West Magnolia Trail – Nederland, CO
West Magnolia Trail was an interesting find. I spent a few hours researching trails in Colorado to figure out what my Tacoma would be able to handle in a stock configuration. I haven’t added anything special like skid plates or coil suspension to this truck yet, so I wanted the trail to be at a medium difficulty. I hit up trails.com and found that Switzerland Trail and West Magnolia Trail were within an afternoon’s jaunt from my house. I called up a couple friends, and we hit the road.
Our first stop was Switzerland Trail just outside of Boulder, CO. It was a huge bust. We saw some guy with a Subaru Outback driving on it, so you know it’s not a real 4×4 trail. If you’ve never been to Colorado before, the views are great. For those of us who’ve been here forever, it’s nothing but mountains — no cool rock formations, no features, no real wheelin’ fun. Unless you want to take your touristy parents “off-roading” and show them the mountains in Colorado, I’d pass on this trail.
We snagged dinner in Nederland (about 20 minutes from Switzerland Trail), then headed a few miles south to the West Magnolia Trailhead. We came in from the north and ran the six-mile trail north to south. The trails.com guide suggested driving it south to north, so we recorded the video that direction on our second pass. If you hit the trail from the southern end, you’re actually starting in Rollinsville, Colorado. We definitely recommend hitting it from the northern end; it was more fun that way. When you’re done, head down to Blackhawk, Colorado, and hit the tables.
There aren’t any tricky parts to this trail in my opinion. The biggest feature is the steep hill toward the north end. I didn’t have any trouble with it from either direction. You just have to commit and hit the gas on the way up. If you run it from the south, take your time on the way down. Other than that, there are a few spots on the trail where only one truck will fit. Make sure you’re paying attention to your outs. If it’s easier for you to reverse into a clearing, do it. This isn’t a high-clearance trail. A stock 4×4 truck should be able to handle it. You may scrape the road a little bit, but that depends entirely on your driving skills. If you care about the paint on your truck, you should probably pass. It’s impossible to keep the tree branches from rubbing up on your truck. It’s nothing a little buffer time couldn’t fix. This trail also allows ATVs and dirt bikes.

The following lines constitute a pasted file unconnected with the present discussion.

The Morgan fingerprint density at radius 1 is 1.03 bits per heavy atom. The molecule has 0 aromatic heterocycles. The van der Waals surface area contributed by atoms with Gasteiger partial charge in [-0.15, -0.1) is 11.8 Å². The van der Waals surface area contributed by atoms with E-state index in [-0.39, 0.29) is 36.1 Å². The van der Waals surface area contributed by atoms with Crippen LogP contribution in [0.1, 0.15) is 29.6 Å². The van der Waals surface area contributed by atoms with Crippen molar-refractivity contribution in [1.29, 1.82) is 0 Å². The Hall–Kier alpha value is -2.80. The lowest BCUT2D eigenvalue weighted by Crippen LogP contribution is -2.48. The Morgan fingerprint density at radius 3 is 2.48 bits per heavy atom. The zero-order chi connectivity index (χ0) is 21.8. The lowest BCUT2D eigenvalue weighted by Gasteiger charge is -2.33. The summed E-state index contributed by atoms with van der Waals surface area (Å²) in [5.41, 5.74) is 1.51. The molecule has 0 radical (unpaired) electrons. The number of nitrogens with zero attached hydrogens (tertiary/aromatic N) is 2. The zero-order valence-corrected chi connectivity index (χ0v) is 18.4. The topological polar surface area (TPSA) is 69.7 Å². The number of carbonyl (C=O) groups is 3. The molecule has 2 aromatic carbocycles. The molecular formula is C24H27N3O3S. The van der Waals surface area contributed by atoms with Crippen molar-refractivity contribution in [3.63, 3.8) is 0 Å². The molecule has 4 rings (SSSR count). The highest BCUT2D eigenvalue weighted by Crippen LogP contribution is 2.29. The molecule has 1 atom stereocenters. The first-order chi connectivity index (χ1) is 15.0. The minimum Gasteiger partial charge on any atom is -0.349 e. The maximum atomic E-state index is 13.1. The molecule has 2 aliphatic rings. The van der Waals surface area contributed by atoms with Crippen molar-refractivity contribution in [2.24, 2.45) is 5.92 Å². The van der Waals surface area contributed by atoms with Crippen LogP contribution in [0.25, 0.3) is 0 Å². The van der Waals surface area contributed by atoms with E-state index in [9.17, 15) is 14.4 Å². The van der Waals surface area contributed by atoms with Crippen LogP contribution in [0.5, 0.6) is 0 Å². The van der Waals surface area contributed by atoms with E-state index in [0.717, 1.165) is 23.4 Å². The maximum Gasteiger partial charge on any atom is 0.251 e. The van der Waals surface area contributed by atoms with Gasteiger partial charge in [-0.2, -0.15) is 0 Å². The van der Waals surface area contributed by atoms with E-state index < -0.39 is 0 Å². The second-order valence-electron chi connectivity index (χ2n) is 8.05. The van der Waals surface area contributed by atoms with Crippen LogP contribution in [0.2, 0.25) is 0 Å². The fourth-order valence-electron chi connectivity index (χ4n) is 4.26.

On the third pass, I pushed my truck hard and completed the whole trail (road-to-road) in 13 minutes. I could probably shave more time off that with better suspension and skid plates, but I was happy with it. I averaged almost 30 miles an hour for the whole trail. It was a rough ride. I couldn’t keep any of the video because my camera mount fell halfway through. I also rocked my stereo’s dash kit out of place too. Oops. I pushed it back into place and kept driving.
Speed runs can be dangerous; please don’t be stupid. We deliberately hit the trail late in the day to avoid other vehicles. We ran the trail on a Saturday evening in the middle of August. Even if you think you have the trail to yourself, be extra cautious around corners. There are several blind corners on West Magnolia Trail. Let me know if you run West Magnolia Trail. I’d love to hear your thoughts about it.
A Week Later
I actually went back up to West Magnolia Trail about a week after writing the first draft of this article. It was still fun, but we took our time and finished the trail in about 20 minutes. Honestly, I prefer running this trail at speed. Taking it slow was boring. Mother nature made this trail for speed. You don’t have to navigate difficult rocky sections or find the “right” line; you can pretty much blast through it with reckless abandon. That’s what makes this trail fun.